View InstantSiv's profile


262 posts in 1564 days

#6 posted 09-06-2014 11:59 AM

Accuracy tends to boil down to the fence and miter gauge. A sled can replace a lot of miter gauge functions. A poorly designed fence sucks.

For the portables the higher end brand names will have good fences and okay to mediocre miter gauges. The cheaper portables pretty much sucks.

If you have the space go for at least a stationary contractor saw.

View DonB's profile


508 posts in 2661 days

#7 posted 09-06-2014 01:13 PM

I have had a Dewalt 744 for two years. I have attached a fold down table (19” X 36”) on the left and the router table on the right. My assembly table also serves as an out feed. 4×8 sheets are not a problem. As has been said above, if you keep the components aligned properly, the saw will make accurate cuts. I also have made a zero-clearance insert and purchased a upgraded blade. The RT fence attaches to the TS fence for accuracy and lock down. In my projects (DonB) are pictures of the TS mounted on the portable TS “Box”. I have never had a cut that was not on the money unless it was due to operator error.

-- DonB

View knotscott's profile


7983 posts in 3344 days

#8 posted 09-06-2014 04:17 PM

The ABCs of Table Saws

-- Happiness is like wetting your pants...everyone can see it, but only you can feel the warmth....

View MrRon's profile


4720 posts in 3212 days

#9 posted 09-06-2014 04:35 PM

I used to work with a Shopsmith 5-1 machine. From there, I went directly to a 3 hp cabinet saw. I never had to worry about accuracy, alignment or power. That and a Biesemeyer fence and a good blade and you will never regret. In the long run, it will save you money. That was 30 years ago and I never need to upgrade.

View Jdt141's profile


5 posts in 1328 days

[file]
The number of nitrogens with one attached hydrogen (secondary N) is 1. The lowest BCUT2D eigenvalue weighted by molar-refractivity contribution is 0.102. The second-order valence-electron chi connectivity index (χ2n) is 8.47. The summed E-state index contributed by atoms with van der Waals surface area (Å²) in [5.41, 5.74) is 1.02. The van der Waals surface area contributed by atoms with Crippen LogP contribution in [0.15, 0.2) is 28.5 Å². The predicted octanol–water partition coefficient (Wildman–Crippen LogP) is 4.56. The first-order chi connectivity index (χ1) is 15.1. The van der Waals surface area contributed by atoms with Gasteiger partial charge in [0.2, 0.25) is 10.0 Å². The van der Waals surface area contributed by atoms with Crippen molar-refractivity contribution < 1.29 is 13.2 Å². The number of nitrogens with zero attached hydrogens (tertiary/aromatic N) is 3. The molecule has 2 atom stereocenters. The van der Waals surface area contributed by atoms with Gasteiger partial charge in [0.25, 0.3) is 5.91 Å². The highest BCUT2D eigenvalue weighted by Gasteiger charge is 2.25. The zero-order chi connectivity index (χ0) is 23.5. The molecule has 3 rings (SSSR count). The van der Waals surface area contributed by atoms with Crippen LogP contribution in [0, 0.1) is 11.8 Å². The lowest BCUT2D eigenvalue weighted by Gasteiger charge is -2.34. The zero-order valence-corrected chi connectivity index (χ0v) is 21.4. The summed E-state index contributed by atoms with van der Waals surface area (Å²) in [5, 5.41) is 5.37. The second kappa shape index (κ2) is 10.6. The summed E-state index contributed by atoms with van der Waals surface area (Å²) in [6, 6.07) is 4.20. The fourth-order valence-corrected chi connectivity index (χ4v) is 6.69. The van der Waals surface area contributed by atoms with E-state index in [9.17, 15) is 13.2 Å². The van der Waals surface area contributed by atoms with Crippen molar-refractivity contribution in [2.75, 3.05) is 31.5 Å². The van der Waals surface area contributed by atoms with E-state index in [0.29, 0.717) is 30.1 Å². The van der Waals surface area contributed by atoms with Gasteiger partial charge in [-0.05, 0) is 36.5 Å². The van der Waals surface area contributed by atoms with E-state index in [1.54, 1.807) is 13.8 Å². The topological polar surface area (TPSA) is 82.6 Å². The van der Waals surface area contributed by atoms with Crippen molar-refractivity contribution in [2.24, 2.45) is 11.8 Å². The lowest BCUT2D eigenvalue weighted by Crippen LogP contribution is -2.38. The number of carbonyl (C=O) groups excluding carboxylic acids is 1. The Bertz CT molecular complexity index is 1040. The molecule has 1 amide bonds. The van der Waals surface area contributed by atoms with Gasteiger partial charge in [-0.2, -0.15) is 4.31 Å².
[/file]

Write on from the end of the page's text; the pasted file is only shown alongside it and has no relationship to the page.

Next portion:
#10 posted 09-06-2014 07:42 PM

Wow. Thank you all for the overwhelming response. Space isn’t much of an issue for me, so I was really trying to find the tradeoffs between the contractor and hybrid saws. Would getting a good quality contractor saw and upgrading the fence be a good route to go?

View runswithscissors's profile


2725 posts in 1994 days

#11 posted 09-06-2014 08:30 PM

Can’t help being a little nit-picky here. All TSs have “metal” tops, since aluminum is a metal too. The non-AL tops are cast iron, except for a few older cheapies that had stamped steel tops.

-- I admit to being an adrenaline junky; fortunately, I'm very easily frightened

View timbertailor's profile


1594 posts in 1393 days

#12 posted 09-06-2014 10:24 PM

I suggest investing in some quality tools to actually insure the best results.

The most expensive saw in the world is worthless without quality tools to calibrate it.

-- Brad, Texas,

View Jdt141's profile


5 posts in 1328 days

#13 posted 09-06-2014 10:32 PM


What do I need?

View knotscott's profile


7983 posts in 3344 days

#14 posted 09-07-2014 12:13 AM

If you”re buying a new saw, it’ll be cheaper to b uy a good saw with a good fence, than to pay for two fences. You could find a good used contractor saw and replace the fence if the price is right and the fence is subpar.

-- Happiness is like wetting your pants...everyone can see it, but only you can feel the warmth....

View timbertailor's profile


1594 posts in 1393 days

#15 posted 09-07-2014 12:37 AM


What do I need?

- Jdt141

I suggest an inexpensive Wixey Digital Angle Gauge and the more expensive Woodpecker Saw Gauge. The Wixey is easy to use and very accurate.
The Woodpecker design self centers on the miter gauge slot to take measurements. Great design.

I own a very modest contractors saw and have never really found a good enough reason to upgrade. Get comfortable checking the calibration before every project and you will cut with the best of them.

-- Brad, Texas,